Musk says Tesla is open to supplying batteries and technology to competitors

In response to reports that German automakers are working feverishly to catch up to Tesla in the electric vehicle segment, Elon Musk tweeted that the U.S.-based EV maker that he helms is willing to help them close the gap. The Tesla CEO tweeted that the company is open to licensing software, supplying powertrains and batteries, and even sharing access to closely-held technologies like Autopilot.

This wouldn’t be the first time that Tesla has made overtures toward sharing its proprietary EV technology. In fact, both Mercedes-Benz and Toyota have partnered with Tesla and used its battery and electric drivetrain technology, but at the time both automakers had made sizable investments into Musk’s company.

And way back in 2014, Musk said the automaker would make all of its patents in EV technology open to other companies getting into the electric space, though that was more of a we-promise-not-to-sue-you type of deal that very few established car companies had interest in pursuing. Just recently, Tesla filed a lawsuit against Rivian for allegedly poaching its employees and stealing trade secrets. It has also sued China’s Xpeng and self-driving startup Zoox.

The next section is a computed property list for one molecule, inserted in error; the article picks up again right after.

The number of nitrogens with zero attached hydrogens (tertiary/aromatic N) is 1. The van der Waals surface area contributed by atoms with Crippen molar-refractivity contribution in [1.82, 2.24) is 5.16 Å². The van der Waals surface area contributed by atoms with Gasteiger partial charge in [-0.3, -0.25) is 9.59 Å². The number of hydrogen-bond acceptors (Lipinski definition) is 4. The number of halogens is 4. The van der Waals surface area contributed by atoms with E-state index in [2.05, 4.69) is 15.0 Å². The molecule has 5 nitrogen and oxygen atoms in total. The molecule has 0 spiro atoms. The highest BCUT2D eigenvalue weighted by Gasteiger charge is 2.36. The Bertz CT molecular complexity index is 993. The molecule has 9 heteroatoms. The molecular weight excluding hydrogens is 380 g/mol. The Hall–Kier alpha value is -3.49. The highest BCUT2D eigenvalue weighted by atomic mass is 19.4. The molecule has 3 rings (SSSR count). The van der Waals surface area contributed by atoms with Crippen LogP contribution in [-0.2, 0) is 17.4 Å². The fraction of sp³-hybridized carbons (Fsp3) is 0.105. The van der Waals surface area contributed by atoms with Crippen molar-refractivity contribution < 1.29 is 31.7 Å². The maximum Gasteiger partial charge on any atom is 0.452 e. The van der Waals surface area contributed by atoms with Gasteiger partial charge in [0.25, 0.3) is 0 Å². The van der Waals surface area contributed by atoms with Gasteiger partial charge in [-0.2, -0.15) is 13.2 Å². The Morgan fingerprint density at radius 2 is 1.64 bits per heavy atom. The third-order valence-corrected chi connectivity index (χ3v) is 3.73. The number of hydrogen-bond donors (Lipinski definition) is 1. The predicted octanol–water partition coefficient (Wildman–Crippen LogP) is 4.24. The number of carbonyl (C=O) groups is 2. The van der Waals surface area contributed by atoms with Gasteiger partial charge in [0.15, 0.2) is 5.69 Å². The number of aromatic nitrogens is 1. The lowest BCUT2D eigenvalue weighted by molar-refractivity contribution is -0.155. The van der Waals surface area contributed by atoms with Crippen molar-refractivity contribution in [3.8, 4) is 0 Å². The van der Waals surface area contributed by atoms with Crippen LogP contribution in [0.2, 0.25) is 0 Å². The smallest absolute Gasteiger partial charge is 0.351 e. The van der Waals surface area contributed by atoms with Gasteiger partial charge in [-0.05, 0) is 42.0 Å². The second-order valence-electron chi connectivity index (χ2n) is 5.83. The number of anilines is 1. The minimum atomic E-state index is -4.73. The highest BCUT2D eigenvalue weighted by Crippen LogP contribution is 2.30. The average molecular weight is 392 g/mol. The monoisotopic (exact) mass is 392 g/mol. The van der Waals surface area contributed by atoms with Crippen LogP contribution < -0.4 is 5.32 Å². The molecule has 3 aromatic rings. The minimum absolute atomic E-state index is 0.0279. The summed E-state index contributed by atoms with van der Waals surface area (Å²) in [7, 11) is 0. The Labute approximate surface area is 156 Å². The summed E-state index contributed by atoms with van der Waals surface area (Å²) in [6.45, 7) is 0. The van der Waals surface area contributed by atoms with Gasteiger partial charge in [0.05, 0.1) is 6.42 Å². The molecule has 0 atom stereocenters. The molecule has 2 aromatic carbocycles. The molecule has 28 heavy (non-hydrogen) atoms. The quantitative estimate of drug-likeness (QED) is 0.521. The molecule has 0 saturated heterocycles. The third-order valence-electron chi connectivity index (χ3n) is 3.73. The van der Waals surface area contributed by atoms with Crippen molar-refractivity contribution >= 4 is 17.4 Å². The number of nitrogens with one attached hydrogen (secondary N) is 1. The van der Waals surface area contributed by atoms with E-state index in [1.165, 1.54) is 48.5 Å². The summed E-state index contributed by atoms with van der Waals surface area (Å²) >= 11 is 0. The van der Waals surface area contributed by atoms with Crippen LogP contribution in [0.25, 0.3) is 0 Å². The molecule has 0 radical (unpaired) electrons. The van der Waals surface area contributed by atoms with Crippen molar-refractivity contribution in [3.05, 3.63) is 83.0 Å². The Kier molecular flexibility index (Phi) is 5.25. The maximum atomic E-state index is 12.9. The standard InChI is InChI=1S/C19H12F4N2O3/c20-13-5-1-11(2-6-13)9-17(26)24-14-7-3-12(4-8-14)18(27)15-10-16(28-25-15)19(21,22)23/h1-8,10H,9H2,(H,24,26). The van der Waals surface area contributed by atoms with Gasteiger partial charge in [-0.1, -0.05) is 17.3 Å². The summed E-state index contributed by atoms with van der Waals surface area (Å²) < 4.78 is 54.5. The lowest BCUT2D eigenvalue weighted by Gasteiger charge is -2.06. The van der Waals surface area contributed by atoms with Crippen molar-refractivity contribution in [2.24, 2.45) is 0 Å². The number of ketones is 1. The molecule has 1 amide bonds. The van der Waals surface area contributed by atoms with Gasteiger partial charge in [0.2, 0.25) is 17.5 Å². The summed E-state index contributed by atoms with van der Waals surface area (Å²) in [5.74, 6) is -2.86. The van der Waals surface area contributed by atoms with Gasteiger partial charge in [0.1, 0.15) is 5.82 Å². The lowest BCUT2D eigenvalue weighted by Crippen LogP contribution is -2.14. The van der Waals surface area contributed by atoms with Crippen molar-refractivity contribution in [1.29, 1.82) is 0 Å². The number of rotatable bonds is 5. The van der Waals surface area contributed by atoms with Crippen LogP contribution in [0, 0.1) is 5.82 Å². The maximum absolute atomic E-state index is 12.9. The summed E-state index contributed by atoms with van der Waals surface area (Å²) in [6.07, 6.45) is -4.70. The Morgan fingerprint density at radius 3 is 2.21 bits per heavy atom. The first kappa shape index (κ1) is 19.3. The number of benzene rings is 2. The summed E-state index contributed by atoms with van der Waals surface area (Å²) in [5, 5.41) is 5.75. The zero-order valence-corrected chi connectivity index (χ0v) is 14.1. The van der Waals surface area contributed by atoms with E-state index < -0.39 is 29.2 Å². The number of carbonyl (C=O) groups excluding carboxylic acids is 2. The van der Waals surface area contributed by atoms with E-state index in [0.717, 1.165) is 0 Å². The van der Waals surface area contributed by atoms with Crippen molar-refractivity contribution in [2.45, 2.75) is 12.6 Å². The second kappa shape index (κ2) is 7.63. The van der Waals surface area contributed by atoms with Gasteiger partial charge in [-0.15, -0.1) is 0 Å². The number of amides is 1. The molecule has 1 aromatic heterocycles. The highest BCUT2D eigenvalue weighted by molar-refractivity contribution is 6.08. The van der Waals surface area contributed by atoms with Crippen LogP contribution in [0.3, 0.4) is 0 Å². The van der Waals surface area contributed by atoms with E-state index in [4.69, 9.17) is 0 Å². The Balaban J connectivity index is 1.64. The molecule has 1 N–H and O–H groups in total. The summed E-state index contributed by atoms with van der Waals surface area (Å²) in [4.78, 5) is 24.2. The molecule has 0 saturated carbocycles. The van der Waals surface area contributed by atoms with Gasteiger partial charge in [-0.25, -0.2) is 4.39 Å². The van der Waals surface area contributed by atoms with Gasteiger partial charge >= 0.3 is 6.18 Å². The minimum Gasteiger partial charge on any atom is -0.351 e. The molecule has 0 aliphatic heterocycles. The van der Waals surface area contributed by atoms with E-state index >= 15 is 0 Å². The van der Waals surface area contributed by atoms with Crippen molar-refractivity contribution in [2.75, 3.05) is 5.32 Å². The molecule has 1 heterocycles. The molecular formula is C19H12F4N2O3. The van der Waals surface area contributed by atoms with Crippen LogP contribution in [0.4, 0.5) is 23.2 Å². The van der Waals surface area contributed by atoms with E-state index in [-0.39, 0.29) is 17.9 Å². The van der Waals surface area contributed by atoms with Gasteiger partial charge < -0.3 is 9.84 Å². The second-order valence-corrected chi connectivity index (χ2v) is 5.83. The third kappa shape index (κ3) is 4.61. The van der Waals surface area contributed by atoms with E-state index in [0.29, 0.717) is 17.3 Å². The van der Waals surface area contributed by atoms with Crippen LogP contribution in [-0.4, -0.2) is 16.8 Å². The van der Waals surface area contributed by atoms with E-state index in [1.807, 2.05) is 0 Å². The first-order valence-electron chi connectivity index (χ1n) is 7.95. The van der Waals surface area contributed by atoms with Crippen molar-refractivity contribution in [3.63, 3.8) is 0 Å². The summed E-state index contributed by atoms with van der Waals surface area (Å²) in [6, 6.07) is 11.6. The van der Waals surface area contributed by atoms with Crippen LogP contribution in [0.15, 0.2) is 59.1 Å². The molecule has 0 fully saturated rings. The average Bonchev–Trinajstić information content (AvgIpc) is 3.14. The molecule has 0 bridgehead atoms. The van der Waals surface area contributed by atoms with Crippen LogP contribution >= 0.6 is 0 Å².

At this point, it’s not clear what powertrains or batteries Musk, who said in a recent earnings conference call that the biggest limitation to Tesla’s continued growth is battery cell production at an affordable price, is willing to license or supply. Tesla currently runs a battery joint venture with Panasonic, but also sources batteries from China’s Contemporary Amperex Technology (CATL) and South Korea’s LG Chem.

Reports from Silicon Valley suggest that Tesla is currently working on an expanded battery manufacturing center at its current headquarters in Fremont, California. That project, dubbed Roadrunner, would have three shifts of employees and run all day, every day, seemingly pumping out batteries.

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